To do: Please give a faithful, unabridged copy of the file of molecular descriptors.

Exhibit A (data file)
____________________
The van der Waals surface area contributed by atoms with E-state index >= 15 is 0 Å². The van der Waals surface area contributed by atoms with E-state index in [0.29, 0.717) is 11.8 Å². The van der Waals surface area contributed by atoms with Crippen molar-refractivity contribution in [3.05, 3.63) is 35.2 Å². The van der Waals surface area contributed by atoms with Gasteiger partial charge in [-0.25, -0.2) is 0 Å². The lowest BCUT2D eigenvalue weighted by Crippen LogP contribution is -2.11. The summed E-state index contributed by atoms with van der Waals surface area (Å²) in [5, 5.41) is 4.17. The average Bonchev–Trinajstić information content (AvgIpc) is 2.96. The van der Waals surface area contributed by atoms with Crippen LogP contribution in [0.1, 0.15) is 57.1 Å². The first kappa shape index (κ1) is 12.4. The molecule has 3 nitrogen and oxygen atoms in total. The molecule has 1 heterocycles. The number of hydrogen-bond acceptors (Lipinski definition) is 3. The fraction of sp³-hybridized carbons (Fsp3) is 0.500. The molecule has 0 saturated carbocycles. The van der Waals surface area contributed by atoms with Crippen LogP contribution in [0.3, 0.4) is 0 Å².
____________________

The van der Waals surface area contributed by atoms with E-state index >= 15 is 0 Å². The van der Waals surface area contributed by atoms with E-state index in [0.29, 0.717) is 11.8 Å². The van der Waals surface area contributed by atoms with Crippen molar-refractivity contribution in [3.05, 3.63) is 35.2 Å². The van der Waals surface area contributed by atoms with Gasteiger partial charge in [-0.25, -0.2) is 0 Å². The lowest BCUT2D eigenvalue weighted by Crippen LogP contribution is -2.11. The summed E-state index contributed by atoms with van der Waals surface area (Å²) in [5, 5.41) is 4.17. The average Bonchev–Trinajstić information content (AvgIpc) is 2.96. The van der Waals surface area contributed by atoms with Crippen LogP contribution in [0.1, 0.15) is 57.1 Å². The first kappa shape index (κ1) is 12.4. The molecule has 3 nitrogen and oxygen atoms in total. The molecule has 1 heterocycles. The number of hydrogen-bond acceptors (Lipinski definition) is 3. The fraction of sp³-hybridized carbons (Fsp3) is 0.500. The molecule has 0 saturated carbocycles. The van der Waals surface area contributed by atoms with Crippen LogP contribution in [0.3, 0.4) is 0 Å².